Diabetes

Diabetes is a condition where the body is unable to maintain a stable blood glucose concentration in the normal range. Blood glucose concentration is maintained by hormones secreted from the pancreas: glucagon which acts to increase blood glucose when it is low, and insulin which acts to reduce blood glucose when it is high. Insulin lowers blood glucose concentration by causing glucose to move from the blood into the cells of the body to be used for energy. Diabetes causes high levels of glucose.

There are 2 main types of diabetes:

Type 1 diabetes is an autoimmune condition where the immune system attacks and destroys the cells in the pancreas that produce insulin. As no insulin is produced, your glucose levels increase, which can seriously damage the body’s organs.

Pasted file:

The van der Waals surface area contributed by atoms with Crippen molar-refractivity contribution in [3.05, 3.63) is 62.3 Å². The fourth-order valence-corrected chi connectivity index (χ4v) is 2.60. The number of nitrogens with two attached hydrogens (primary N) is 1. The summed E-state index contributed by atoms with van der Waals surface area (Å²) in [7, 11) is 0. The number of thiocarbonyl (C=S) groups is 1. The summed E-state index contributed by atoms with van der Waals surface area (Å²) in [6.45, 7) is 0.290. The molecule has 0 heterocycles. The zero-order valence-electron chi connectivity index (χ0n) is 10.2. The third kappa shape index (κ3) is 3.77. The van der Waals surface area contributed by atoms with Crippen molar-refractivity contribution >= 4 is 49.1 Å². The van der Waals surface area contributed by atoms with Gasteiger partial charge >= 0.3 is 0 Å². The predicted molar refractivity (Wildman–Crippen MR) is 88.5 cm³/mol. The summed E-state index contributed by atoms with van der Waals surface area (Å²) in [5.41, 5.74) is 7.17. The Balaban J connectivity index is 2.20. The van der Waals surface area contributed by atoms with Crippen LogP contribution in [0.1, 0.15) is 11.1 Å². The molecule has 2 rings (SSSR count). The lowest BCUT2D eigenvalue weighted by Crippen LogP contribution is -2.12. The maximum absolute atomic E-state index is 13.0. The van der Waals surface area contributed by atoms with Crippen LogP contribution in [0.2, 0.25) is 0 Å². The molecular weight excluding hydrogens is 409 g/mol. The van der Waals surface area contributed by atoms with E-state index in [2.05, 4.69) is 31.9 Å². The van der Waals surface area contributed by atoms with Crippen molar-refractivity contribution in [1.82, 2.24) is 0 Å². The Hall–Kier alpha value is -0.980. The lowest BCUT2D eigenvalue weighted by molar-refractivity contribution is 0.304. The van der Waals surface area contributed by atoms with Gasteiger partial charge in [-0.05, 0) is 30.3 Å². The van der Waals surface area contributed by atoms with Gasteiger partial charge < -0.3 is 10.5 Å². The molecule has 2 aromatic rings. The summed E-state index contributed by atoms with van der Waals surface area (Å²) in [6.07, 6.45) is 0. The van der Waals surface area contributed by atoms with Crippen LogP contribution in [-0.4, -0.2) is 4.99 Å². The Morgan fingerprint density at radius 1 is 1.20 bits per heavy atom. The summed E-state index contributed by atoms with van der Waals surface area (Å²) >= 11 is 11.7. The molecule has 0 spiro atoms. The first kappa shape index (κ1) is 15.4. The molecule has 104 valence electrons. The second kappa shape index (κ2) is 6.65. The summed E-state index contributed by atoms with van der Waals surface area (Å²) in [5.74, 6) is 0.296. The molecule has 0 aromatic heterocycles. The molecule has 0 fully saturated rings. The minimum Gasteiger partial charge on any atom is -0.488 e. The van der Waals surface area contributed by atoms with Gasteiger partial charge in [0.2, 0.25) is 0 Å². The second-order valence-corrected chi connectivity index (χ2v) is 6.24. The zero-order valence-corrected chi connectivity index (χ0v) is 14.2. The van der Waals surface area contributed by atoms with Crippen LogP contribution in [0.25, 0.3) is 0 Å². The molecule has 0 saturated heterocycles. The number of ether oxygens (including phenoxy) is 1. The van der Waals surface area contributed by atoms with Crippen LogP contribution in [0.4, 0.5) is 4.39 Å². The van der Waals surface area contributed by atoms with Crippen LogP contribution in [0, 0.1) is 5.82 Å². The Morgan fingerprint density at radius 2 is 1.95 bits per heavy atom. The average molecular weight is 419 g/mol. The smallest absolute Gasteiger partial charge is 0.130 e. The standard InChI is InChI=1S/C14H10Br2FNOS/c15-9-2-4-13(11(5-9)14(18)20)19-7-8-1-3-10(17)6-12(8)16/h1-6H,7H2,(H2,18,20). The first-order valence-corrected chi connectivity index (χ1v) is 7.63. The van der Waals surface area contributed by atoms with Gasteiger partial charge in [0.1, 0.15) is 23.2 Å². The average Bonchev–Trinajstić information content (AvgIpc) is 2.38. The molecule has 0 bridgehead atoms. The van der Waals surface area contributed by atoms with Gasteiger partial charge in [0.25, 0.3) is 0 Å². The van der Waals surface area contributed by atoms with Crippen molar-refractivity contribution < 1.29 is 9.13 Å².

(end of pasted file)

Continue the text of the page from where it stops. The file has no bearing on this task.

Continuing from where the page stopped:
Type 2 diabetes is due to insulin resistance. This means that the pancreas can produce insulin, sometimes at reduced levels to normal, but the cells in the body that take up glucose from the blood when insulin is secreted to signal high blood glucose no longer respond to the insulin signal.

Type 2 diabetes is far more common than type 1. In the UK, around 90% of all adults with diabetes have type 2. Type 2 diabetes is often associated with obesity and being physically inactive.

To access up to date information on signs, symptoms and treatment guidance click on the links below:

https://www.england.nhs.uk/diabetes/

https://www.nhs.uk/conditions/diabetes/

https://www.nhsinform.scot/illnesses-and-conditions/diabetes/diabetes